Marvel Studios’ first real risk was Thor. How do you take this world you have created with Iron Man that feels grounded in reality and then throw this other worldly element into it? It’s a big task because you have to make it feel like it’s part of the world you created while also introducing a new world.
Thor took us to a visually stunning world known as Asgard. We were introduced to a wild and arrogant prince ready to be king. However, his crowning day becomes one of tragedy as an old enemy attempts to break into King Odin’s vault. Thor is furious and wants to strike revenge. He views it as an act of war while his father views it as an isolated incident. We can tell from the start that he has much to learn about true leadership.
We also see right away what his brother Loki is all about. The god of mischief lives up to his name in this film as he brilliantly plays puppeteer with his brother. As many know, Tom Hiddleston is a rock star as Loki, bringing to life a villain that is charismatic and cunning. He carefully crafts a plan that not only gets Thor banned from Asgard but also gives him the opportunity to take the throne for himself and destroy his heritage while at it.
What Thor does is weave two plots together well. First, you have Thor who is like the parable of the prodigal son. His pride and arrogance leads him to a place where he loses everything. He was a prince in his father’s kingdom but instead of heeding to wise council, he listened to bad council. He needed to reach a place of brokenness and humbleness. It wasn’t until then that he was able to be restored to the prominence that he once knew. My only problem with the film is that we didn’t get enough of that. I was hoping to see Thor be more human, but the only thing that happens is that he is able to reach for his hammer. That broke him, but it’s hard for me to understand how he goes from not being worthy of his hammer Mjolnir to now having this new found love and care for Earth. Still, it’s this brokenness that he displays and the sacrifice he gives that allow him to be restored. His father welcomes the new Thor back and restores him.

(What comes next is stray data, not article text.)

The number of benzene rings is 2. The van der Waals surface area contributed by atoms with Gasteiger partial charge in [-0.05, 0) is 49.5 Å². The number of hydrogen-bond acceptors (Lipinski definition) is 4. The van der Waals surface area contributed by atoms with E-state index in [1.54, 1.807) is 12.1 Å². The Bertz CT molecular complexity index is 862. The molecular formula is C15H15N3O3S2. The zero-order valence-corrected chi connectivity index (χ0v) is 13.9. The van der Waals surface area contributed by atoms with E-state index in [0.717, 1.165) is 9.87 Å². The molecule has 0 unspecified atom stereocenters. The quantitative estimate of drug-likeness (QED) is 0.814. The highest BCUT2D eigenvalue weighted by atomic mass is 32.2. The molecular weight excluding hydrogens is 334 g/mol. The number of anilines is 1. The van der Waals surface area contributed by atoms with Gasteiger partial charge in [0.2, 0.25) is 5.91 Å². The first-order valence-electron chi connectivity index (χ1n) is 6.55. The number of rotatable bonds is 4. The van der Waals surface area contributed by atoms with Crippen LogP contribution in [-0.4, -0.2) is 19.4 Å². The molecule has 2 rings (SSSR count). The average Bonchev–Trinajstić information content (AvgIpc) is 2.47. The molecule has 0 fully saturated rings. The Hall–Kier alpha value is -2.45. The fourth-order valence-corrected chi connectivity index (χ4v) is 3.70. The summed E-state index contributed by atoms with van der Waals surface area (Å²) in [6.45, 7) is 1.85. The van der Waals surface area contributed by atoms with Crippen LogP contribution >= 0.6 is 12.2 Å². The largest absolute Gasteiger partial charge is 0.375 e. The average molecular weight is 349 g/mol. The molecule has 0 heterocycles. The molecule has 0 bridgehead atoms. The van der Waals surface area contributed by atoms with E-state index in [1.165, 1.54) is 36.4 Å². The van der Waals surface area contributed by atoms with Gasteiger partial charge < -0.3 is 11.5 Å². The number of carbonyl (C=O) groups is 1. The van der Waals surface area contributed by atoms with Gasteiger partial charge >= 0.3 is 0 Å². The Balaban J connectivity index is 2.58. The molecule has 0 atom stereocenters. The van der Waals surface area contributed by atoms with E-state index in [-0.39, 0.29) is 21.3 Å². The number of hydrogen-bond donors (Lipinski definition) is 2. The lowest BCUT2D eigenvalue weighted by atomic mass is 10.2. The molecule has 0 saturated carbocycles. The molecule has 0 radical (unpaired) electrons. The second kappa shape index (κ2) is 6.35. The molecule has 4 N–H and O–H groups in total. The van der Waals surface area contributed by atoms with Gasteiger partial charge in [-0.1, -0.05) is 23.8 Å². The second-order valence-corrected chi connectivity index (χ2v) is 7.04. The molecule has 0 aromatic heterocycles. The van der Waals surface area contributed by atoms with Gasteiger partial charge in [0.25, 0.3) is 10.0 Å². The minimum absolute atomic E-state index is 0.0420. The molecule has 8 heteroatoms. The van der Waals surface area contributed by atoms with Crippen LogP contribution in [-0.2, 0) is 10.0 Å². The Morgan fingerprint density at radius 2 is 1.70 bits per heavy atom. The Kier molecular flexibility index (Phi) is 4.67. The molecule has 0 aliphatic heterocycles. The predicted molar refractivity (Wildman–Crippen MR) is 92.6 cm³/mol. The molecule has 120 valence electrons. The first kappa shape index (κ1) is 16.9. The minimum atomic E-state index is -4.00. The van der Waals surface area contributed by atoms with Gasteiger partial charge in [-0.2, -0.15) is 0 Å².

The other story in this film is the relationship of Thor and Loki. It is similar to Issac and Ishmael. One is the birthright son while the other isn’t. In this case, instead of the brother being sent away to start his own nation while the other stays to inherit the promised one, Loki tries to pull off a Cain and kill Abel (and his father as well). It’s a tale of two brothers going separate ways. One is led to humbleness and brokenness while the other is blinded by his pride, hate, and lust to rule so that he fails to see how privilege he is. He also fails to see how well his father and mother have taken care of him even though he is adopted. This was the element of the film that really stood out.
As far as Thor: The Dark World goes, overall the film was good but the villain was lacking. When I first heard it would be Malekith the Accursed as the villain, I anxiously awaited it. If you want to do the research, read Jason Aaron’s Thor: God of Thunder for the Malekith storyline. If that Malekith was in the film, it would have been so much better. However, this Malekith was just a vehicle to bring in an infinity stone. The Malekith from the comics is like the Joker to Thor’s Batman, and would have provided a much better film.
However, what the film does is bring a humanity factor that tugs at the heart. It takes these so called gods and brings them down to a level that we can relate to as humans. They are no better than humans, and that is displayed well in this film. It’s about family, love, and sacrifice, which allows it to be a parallel story to the gospel. The road to redemption found throughout the Bible is similar in that sin and the devil are out to plunge us into darkness. But thankfully, God loved so much, that even in our brokenness and rebellious ways, He sent His son to take the burden of death for us.
Overall, the Thor films may not be the best in the Avengers franchise, but they do provide the best villain. Along with stunning visuals, they provide stories that bring family, love, and a grace element that really make them worth watching.